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Attorneys discuss ethics of energy law practice

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Indiana Lawyer Focus

Ethical issues faced by attorneys practicing energy law are often the result of the small number of lawyers currently in that field of law.

Evansville lawyer Kathryn Schymik, of Jackson Kelly, says that many energy law practitioners in Indiana are on a first-name basis and it’s not uncommon for a case to come up where a potential conflict exists.

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An Indiana Continuing Legal Education Forum conference on Feb. 22 focused on the expanding and changing area of energy law, with one session devoted specifically to ethical challenges. Linton attorney John Rowe and Schymik led the 30-minute open discussion, which included 26 Indiana attorneys attending either in person or via webcast.

One of the ethical challenges energy law practitioners brought up at the session involved conflicts of interest between parties they’re representing. In this area of law where mining or natural resources are tapped for energy, those owning the land and others producing or purchasing the end-product often rely on the same attorneys to handle their legal work.

Steve Link in Evansville said he often has clients who request his counsel on different stages of the same matter, such as an oil and gas operator that signs a land lease to drill wells and later the company that purchases the product from that land owner.

“We often see that there can be a question of who your duties are to at that point, and that’s something we all have to be mindful of,” Link said.

Schymik said she tries to be up front with clients about potential conflicts that could exist and let them know that, because of the small network of attorneys, they might have to be referred to other counsel.

For example, she said one of the challenges that she’s faced involves title work for one client on a lease or land transaction and then later having a purchaser or lender ask to rely on the same title opinion in order to draft a similar agreement. Essentially, Schymik said she must carefully examine what work-product and privilege issues exist.

Practitioners in this growing practice area say the changing nature of energy law and the regulatory environment present issues that could significantly alter their practices. This is particularly true when it comes to renewable energy issues surrounding wind, natural sustainability and climate change.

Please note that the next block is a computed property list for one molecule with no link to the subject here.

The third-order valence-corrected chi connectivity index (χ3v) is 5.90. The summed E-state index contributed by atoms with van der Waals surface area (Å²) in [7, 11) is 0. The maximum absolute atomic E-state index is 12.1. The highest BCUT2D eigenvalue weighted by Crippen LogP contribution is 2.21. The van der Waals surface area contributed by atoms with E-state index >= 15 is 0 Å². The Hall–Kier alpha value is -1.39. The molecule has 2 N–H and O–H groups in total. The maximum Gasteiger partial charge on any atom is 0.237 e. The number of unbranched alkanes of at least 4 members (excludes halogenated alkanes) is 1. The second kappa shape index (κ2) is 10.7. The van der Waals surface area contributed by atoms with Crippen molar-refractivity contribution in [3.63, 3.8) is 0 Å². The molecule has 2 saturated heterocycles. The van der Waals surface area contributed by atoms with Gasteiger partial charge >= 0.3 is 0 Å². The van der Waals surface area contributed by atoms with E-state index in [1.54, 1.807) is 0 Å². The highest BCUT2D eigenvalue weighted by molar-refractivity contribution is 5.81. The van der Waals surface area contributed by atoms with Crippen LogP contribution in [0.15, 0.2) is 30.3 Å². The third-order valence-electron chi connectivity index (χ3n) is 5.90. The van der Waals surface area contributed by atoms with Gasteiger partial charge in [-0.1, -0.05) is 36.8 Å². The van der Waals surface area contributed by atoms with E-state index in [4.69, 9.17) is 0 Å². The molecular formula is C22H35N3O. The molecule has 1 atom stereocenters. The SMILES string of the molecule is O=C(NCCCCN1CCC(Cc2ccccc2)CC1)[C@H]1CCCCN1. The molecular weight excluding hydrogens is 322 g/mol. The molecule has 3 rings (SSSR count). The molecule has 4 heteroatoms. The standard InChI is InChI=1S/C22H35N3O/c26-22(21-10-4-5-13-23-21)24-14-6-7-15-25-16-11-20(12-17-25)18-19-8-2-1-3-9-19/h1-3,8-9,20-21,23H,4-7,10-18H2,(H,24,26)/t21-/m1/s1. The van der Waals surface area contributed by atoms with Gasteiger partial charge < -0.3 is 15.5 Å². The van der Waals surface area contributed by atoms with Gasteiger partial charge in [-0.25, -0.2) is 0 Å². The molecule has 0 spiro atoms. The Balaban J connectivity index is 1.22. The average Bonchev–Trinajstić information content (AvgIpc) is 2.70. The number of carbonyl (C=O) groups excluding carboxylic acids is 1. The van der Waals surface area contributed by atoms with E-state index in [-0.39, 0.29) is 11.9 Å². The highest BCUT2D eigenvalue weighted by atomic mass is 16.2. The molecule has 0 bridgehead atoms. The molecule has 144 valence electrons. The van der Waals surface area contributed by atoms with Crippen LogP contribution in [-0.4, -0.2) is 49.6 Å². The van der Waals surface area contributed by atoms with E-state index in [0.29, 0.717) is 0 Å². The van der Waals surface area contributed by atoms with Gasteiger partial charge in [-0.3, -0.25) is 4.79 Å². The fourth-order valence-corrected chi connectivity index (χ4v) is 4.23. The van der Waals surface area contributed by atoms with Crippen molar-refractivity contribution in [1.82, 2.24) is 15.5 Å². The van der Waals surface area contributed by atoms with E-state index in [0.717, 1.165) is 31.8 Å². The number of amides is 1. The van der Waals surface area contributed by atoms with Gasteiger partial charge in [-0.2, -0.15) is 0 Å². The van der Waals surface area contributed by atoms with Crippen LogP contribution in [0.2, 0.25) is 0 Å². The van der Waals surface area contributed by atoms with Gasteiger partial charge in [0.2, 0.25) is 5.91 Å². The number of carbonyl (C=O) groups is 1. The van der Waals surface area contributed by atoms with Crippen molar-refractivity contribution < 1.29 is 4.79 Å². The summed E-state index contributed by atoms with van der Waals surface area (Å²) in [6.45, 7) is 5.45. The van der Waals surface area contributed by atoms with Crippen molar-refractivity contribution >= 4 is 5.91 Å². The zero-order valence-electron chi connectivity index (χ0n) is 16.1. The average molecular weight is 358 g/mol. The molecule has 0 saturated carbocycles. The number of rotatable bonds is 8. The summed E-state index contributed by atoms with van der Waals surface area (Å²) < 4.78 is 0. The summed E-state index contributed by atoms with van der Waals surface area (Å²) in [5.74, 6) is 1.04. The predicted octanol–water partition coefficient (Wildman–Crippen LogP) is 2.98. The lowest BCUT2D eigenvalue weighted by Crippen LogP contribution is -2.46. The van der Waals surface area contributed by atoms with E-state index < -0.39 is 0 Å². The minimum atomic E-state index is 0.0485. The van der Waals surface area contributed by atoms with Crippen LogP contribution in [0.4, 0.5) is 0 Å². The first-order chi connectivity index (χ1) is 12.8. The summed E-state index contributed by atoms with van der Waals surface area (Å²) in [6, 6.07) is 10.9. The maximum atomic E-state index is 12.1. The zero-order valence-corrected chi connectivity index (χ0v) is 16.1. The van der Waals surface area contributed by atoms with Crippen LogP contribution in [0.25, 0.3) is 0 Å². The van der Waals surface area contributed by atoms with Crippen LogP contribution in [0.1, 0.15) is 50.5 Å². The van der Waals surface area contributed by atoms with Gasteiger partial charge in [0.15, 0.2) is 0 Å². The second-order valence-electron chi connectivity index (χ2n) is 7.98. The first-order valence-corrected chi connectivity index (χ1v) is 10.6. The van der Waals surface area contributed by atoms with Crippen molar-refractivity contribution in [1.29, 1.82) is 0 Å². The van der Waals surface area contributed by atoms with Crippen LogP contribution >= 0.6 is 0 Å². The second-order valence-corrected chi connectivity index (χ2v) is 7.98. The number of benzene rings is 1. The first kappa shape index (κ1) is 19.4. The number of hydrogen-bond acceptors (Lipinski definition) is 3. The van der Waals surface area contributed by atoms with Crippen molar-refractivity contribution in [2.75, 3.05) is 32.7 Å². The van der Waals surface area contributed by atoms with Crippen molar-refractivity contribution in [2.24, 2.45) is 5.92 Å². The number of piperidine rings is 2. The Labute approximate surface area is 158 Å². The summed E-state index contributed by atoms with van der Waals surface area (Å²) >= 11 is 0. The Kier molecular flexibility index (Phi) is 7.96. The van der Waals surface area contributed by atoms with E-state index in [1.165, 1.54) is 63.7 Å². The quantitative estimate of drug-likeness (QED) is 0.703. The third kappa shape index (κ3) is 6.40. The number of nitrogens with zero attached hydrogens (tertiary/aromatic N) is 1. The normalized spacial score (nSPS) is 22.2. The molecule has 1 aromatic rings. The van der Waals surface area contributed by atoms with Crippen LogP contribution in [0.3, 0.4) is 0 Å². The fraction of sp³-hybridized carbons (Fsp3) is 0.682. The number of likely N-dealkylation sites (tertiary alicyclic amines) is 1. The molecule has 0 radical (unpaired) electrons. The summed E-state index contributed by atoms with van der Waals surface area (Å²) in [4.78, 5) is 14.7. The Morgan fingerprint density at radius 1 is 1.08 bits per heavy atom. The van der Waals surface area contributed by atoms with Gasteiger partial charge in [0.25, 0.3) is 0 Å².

“We’re dealing with something akin to the Wild West from a legal perspective,” said Jeff Lorenzo of Lorenzo & Bevers in Seymour. “Much like the law related to the Internet, so many new issues have arisen in the past 15 years and we’re just beginning to sort through them.  But we can see a framework being constructed as we move forward. As the Legislature and courts respond to new environmental technologies, we’ll be confronted with issues we have no or very little regulation for. It will give attorneys a ground floor opportunity to contribute to the development of ethical responses to critical issues.”•

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  1. What is the one thing the Hoosier legal status quo hates more than a whistleblower? A lawyer whistleblower taking on the system man to man. That must never be rewarded, must always, always, always be punished, lest the whole rotten tree be felled.

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  4. Dear Fan, let me help you correct the title to your post. "ACLU is [Left] most of the time" will render it accurate. Just google it if you doubt that I am, err, "right" about this: "By the mid-1930s, Roger Nash Baldwin had carved out a well-established reputation as America’s foremost civil libertarian. He was, at the same time, one of the nation’s leading figures in left-of-center circles. Founder and long time director of the American Civil Liberties Union, Baldwin was a firm Popular Fronter who believed that forces on the left side of the political spectrum should unite to ward off the threat posed by right-wing aggressors and to advance progressive causes. Baldwin’s expansive civil liberties perspective, coupled with his determined belief in the need for sweeping socioeconomic change, sometimes resulted in contradictory and controversial pronouncements. That made him something of a lightning rod for those who painted the ACLU with a red brush." http://www.harvardsquarelibrary.org/biographies/roger-baldwin-2/ "[George Soros underwrites the ACLU' which It supports open borders, has rushed to the defense of suspected terrorists and their abettors, and appointed former New Left terrorist Bernardine Dohrn to its Advisory Board." http://www.discoverthenetworks.org/viewSubCategory.asp?id=1237 "The creation of non-profit law firms ushered in an era of progressive public interest firms modeled after already established like the National Association for the Advancement of Colored People ("NAACP") and the American Civil Liberties Union ("ACLU") to advance progressive causes from the environmental protection to consumer advocacy." https://en.wikipedia.org/wiki/Cause_lawyering

  5. Mr. Foltz: Your comment that the ACLU is "one of the most wicked and evil organizations in existence today" clearly shows you have no real understanding of what the ACLU does for Americans. The fact that the state is paying out so much in legal fees to the ACLU is clear evidence the ACLU is doing something right, defending all of us from laws that are unconstitutional. The ACLU is the single largest advocacy group for the US Constitution. Every single citizen of the United States owes some level of debt to the ACLU for defending our rights.

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